I grew up in a small family with a father, mother, and older brother. While growing up, my brother was my partner in crime and we were always getting ourselves into trouble. I always remember climbing up to the biggest hill behind our house in town and both quickly jumping into our little red rider wagon and shooting down the hill using the handle as our steering wheel- we were always up to things like that. I have a millions memories with my older brother, but the one that haunts me the most was the day he molested me. I was 9 years old. My brother walked me home after school like any other day and since school got out around 3 p.m. in our town, which is a very small town, we were old enough to stay home alone for just those 2 hours before my mom got home from work. I remember going to my room after school and my brother following me and closing the door behind him. I remember hearing “You better not tell mom or dad”, “You’ll get in trouble if you do”, and “I just want to show you what I learned in class” “Don’t be a little girl about it”. I was 9 years old, and I believed his every word. I was scared, but mostly confused. I didn’t know exactly what he was doing but I knew it was wrong. He was supposed to be my big brother, my protector. I remember being naked on my own twin sized bed with my favorite bright pink comforter and him laying his body on top of me and touching me. I remember starting to cry and eventually him getting off of me and telling me he was done. I stayed in my room until my mom got home. I remember trying to decide if I was going to tell my parents that night or not and all I could do was think about what my brother had threatened me with and even at 9 years old, I thought my parents wouldn’t believe me. Because we were brother and sister, we tattled on one another on a daily basis and I thought my parents would think I was just making it up to get him in trouble. The next day after school, I was scared to go home because I thought it was going to happen again. So instead of going inside the house, I played on our jungle gym in the backyard until one of my parents got off work- I probably did this for a week straight. Luckily, he never did this to me again and eventually I began to feel safe again.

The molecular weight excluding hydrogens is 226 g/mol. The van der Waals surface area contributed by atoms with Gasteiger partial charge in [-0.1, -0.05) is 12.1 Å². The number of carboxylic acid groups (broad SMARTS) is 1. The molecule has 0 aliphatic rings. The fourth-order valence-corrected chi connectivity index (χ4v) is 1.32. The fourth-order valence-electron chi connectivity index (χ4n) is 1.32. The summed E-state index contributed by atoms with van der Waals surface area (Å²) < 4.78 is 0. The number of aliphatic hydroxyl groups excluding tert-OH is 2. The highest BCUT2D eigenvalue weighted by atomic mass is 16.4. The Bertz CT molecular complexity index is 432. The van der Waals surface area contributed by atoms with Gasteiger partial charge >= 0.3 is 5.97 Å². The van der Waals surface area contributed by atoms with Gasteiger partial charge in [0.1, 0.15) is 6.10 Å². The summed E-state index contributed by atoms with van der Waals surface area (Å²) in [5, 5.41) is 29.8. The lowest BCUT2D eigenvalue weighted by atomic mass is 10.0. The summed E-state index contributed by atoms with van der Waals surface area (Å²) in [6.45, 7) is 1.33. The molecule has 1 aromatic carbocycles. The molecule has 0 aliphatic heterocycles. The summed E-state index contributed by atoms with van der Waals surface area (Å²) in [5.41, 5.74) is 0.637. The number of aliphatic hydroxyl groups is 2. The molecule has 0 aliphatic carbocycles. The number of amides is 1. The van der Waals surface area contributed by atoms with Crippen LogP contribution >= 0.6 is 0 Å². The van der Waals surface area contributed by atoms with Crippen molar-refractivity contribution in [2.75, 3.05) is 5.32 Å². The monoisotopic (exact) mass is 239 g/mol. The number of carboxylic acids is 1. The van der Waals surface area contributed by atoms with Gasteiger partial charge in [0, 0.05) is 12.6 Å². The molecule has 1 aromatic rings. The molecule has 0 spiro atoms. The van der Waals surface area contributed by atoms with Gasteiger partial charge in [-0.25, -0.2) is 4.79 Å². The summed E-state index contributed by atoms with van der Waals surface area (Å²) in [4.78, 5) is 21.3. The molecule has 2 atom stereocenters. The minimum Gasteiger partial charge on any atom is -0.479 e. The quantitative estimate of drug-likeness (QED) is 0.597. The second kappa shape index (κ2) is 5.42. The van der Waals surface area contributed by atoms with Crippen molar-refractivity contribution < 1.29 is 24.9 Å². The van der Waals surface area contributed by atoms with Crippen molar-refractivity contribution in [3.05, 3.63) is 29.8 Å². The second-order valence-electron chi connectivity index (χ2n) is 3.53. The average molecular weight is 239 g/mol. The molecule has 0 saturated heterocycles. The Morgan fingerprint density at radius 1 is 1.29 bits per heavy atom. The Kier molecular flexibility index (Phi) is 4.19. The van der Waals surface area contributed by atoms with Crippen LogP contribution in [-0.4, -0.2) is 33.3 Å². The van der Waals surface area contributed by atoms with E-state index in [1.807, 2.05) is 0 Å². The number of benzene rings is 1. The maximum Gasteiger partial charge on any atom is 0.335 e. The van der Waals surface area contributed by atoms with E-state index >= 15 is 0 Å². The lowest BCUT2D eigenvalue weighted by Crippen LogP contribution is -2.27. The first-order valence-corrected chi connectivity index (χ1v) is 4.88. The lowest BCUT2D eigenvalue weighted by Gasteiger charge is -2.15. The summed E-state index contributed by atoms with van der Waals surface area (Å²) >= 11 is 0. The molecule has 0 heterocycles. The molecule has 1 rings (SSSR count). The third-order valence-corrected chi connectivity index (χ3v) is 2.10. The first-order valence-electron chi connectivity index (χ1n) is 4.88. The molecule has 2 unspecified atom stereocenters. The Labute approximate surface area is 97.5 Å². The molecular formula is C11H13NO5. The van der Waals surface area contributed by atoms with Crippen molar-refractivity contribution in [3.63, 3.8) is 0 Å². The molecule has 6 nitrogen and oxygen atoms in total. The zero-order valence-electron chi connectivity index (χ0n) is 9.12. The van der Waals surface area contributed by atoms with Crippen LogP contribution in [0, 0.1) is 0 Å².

My mind did some pretty unique things from age 9 until about age 17. I honestly could not remember a lot of those specific details until I was about age 17 in high school and it seems like I remember a little more and more as time goes by. My mind was able to practically erase what had happened to me growing up I guess in order to “survive” it. Even though, my mind could erase what had happened, I realize now that my body was showing so many signs of pain at such a young age.
At age 12, I was getting stomach ulcers. It was like clockwork for me; every morning around 10 a.m. before 6th grade gym class I would throw up. I remember the doctors would always ask me what was causing so much stress at 12 years old. I had no answers for them and neither did my parents.
At age 14, I remember having my first suicidal thought, starting to feel extremely sad about everything, and making two attempts to actually kill myself. I did not know why I was so sad and thought this way, but I did an amazing job hiding it amongst my teachers and classmates.
At age 17, I remember having a speaker come to my high school to talk about sexual violence and other teen issues- it was like an instant trigger for me and I had all of these bad memories of that day quickly coming back to me. That was a hard year because I remember trying to deal with it, not knowing how to deal with it, whether to tell my parents now or later, being so upset and resenting my parents, and ultimately feeling even more depressed than before. Later on that year, I ended up telling my four best friends and my boyfriend what had happened to me and I started to feel a little bit better about it. I still had not told my parents or had that conversation with my brother.
I came to Kearney in 2010 and became a social work major. My triggers were becoming even worse through every social work class I took it seemed like. I started to rethink my major or whether I would be able to get through this. But I stuck with it and extremely glad I did.
When I was 20 years old, in April 2012, I got a text around midnight. It said “I’m sorry I was never the big brother I was supposed to be and I am sorry for what I did to you”. I cried reading it over and over again in disbelief. I felt so angry because it took him 11 years to tell me he was sorry. I know most survivors do not get an apology their entire life, but I was still so angry. One month later, I told my mom what had happened. It’s like I needed that apology from my brother in order to get the courage to tell my parents. It was the kind of closure that I needed. At age 20, I was still dealing with the issue of whether or not my parents would believe me or not, but with my brother’s apology it helped me so much. Both of my parents were extremely supportive and were upset I never told them sooner, but they really did understand why I had a hard time telling them. Since then, I have found myself counseling and have been getting better day by day.
I decided to write this tonight because it’s “National Sibling Day” and as I was scrolling through my Facebook newsfeed, I looked at so many photos of my friends with their siblings and felt so happy for them and jealous that I had no photo to share. I have been wanting to type up my story for some time now, but I just felt like tonight was a good night.
I currently have no contact with my older brother and I really haven’t since I was 17 or so, other than seeing him at family gatherings, and I’m okay with that for now. I don’t know if our relationship will always be this way or if I will be able to ultimately forgive him and let him back into my life.